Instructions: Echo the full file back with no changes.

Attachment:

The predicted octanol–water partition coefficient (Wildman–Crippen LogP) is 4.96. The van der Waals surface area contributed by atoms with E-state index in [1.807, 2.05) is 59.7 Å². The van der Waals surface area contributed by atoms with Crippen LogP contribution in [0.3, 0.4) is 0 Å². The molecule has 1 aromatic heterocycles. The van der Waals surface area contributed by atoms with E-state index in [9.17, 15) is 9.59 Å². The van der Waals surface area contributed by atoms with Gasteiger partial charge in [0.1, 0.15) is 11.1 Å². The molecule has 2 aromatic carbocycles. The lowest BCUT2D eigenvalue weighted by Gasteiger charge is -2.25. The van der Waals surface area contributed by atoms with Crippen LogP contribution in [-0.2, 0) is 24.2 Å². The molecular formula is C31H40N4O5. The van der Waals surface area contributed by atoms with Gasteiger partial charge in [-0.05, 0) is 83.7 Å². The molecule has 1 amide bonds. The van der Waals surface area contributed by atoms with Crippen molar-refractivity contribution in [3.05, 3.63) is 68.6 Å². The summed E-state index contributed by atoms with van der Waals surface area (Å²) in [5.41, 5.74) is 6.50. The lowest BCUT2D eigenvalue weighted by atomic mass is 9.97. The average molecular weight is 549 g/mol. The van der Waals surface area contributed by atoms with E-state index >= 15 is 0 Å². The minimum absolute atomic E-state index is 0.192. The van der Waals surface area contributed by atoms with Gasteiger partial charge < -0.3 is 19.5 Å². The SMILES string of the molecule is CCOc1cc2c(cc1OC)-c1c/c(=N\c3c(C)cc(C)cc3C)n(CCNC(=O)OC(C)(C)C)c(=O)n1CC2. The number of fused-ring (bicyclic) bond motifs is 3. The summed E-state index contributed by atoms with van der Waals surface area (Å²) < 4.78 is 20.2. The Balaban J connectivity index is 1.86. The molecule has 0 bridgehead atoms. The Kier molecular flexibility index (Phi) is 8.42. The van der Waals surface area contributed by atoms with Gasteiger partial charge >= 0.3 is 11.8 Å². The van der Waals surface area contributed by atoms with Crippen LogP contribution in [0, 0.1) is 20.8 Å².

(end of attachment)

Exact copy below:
The predicted octanol–water partition coefficient (Wildman–Crippen LogP) is 4.96. The van der Waals surface area contributed by atoms with E-state index in [1.807, 2.05) is 59.7 Å². The van der Waals surface area contributed by atoms with Crippen LogP contribution in [0.3, 0.4) is 0 Å². The molecule has 1 aromatic heterocycles. The van der Waals surface area contributed by atoms with E-state index in [9.17, 15) is 9.59 Å². The van der Waals surface area contributed by atoms with Gasteiger partial charge in [0.1, 0.15) is 11.1 Å². The molecule has 2 aromatic carbocycles. The lowest BCUT2D eigenvalue weighted by Gasteiger charge is -2.25. The van der Waals surface area contributed by atoms with Crippen LogP contribution in [-0.2, 0) is 24.2 Å². The molecular formula is C31H40N4O5. The van der Waals surface area contributed by atoms with Gasteiger partial charge in [-0.05, 0) is 83.7 Å². The molecule has 1 amide bonds. The van der Waals surface area contributed by atoms with Crippen molar-refractivity contribution in [3.05, 3.63) is 68.6 Å². The summed E-state index contributed by atoms with van der Waals surface area (Å²) in [5.41, 5.74) is 6.50. The lowest BCUT2D eigenvalue weighted by atomic mass is 9.97. The average molecular weight is 549 g/mol. The van der Waals surface area contributed by atoms with E-state index >= 15 is 0 Å². The minimum absolute atomic E-state index is 0.192. The van der Waals surface area contributed by atoms with Gasteiger partial charge < -0.3 is 19.5 Å². The SMILES string of the molecule is CCOc1cc2c(cc1OC)-c1c/c(=N\c3c(C)cc(C)cc3C)n(CCNC(=O)OC(C)(C)C)c(=O)n1CC2. The number of fused-ring (bicyclic) bond motifs is 3. The summed E-state index contributed by atoms with van der Waals surface area (Å²) < 4.78 is 20.2. The Balaban J connectivity index is 1.86. The molecule has 0 bridgehead atoms. The Kier molecular flexibility index (Phi) is 8.42. The van der Waals surface area contributed by atoms with Gasteiger partial charge >= 0.3 is 11.8 Å². The van der Waals surface area contributed by atoms with Crippen LogP contribution in [0, 0.1) is 20.8 Å².